Like we did for the player earlier, we'll flip the enemy sprite by setting the X axis of the scale equal to the direction, but only if the direction isn't zero. If it is zero, meaning the enemy is idle, we'll skip flipping altogether and keep the last scale.

You'll notice that this time the Equal unit takes numbers and allows for an inline value for B. This is because Numeric is checked in the graph inspector for the unit:

It works is exactly the same as using the following nodes, but a bit more conveniently:

4.3 Velocity

Like we did for the player, we'll set the enemy rigidbody's X velocity to match the calculated movement variable:

4.4 Animation

Finally, we pass the speed to the enemy's animator controller:

At this point, the final EnemyWalk macro should look like this when zoomed out:

5. Patrol

Now that we have our walking macro ready, we can implement patrol.

Open the patrol state under Enemy > Alive > Patrol:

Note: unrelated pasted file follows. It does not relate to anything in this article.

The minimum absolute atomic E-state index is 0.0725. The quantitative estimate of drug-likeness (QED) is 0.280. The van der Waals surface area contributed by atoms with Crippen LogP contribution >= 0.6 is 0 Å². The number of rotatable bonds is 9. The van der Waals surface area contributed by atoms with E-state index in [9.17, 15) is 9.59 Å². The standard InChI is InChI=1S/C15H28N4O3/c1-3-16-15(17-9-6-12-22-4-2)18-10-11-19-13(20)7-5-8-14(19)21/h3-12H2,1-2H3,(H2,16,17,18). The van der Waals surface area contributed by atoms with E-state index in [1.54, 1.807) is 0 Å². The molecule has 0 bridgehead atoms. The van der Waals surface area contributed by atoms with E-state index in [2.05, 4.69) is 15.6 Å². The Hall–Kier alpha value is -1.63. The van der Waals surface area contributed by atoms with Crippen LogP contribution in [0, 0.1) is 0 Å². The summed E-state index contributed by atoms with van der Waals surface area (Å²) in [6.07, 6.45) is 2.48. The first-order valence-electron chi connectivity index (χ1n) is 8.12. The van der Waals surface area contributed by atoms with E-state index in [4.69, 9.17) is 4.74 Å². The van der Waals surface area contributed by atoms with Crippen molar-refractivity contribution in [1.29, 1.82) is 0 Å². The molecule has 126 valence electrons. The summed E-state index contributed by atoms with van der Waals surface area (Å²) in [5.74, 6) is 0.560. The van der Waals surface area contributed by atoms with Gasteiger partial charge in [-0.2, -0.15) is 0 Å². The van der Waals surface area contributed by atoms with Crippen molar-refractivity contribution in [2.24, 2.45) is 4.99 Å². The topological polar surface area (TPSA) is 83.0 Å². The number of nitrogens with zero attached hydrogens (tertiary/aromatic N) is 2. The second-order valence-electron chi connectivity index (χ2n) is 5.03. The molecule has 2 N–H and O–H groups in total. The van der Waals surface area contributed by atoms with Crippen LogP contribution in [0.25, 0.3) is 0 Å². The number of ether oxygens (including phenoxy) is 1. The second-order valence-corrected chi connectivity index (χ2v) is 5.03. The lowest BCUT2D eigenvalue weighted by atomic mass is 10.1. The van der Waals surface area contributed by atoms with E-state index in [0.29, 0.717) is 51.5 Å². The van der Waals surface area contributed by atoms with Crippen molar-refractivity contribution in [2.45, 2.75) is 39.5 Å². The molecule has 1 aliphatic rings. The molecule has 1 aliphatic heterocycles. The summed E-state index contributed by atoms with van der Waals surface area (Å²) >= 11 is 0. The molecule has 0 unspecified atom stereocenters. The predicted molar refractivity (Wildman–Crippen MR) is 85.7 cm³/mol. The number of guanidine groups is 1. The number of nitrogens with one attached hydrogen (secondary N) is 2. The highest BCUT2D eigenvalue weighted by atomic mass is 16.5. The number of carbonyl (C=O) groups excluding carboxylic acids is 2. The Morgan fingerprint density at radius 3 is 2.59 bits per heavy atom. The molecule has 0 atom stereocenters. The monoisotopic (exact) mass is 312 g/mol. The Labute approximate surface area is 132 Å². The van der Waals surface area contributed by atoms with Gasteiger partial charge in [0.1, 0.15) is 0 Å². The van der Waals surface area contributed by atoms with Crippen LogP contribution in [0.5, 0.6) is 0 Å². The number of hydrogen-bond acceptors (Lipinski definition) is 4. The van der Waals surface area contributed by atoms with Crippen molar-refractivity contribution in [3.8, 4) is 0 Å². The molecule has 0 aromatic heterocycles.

In this nested state graph, we will need three states:

  • Idle: When the enemy is idle and waiting. It adds a bit of realism to have it "sit and think"!
  • Walk Left: When the enemy decides to walk left
  • Walk Right: When the enemy decides to walk right

By default, our enemy will be idle. Setup your graph like so:

  1. Rename the default Start state to Idle
  2. Add a new flow state called Walk Left
  3. Add a new flow state called Walk Right
  4. Arrange the states in a pyramid with Idle on top

We will now add use our EnemyWalk macro as a super unit in each of these states. Delete every event in each state and drag & drop our macro to create the super unit.

  • In Idle, the direction should be 0
  • In Walk Left, the direction should be -1
  • In Walk Right, the direction should be +1

When you're done, each state should have a single node:

IdleWalk LeftWalk Right

Next up, we will create the transitions between these states.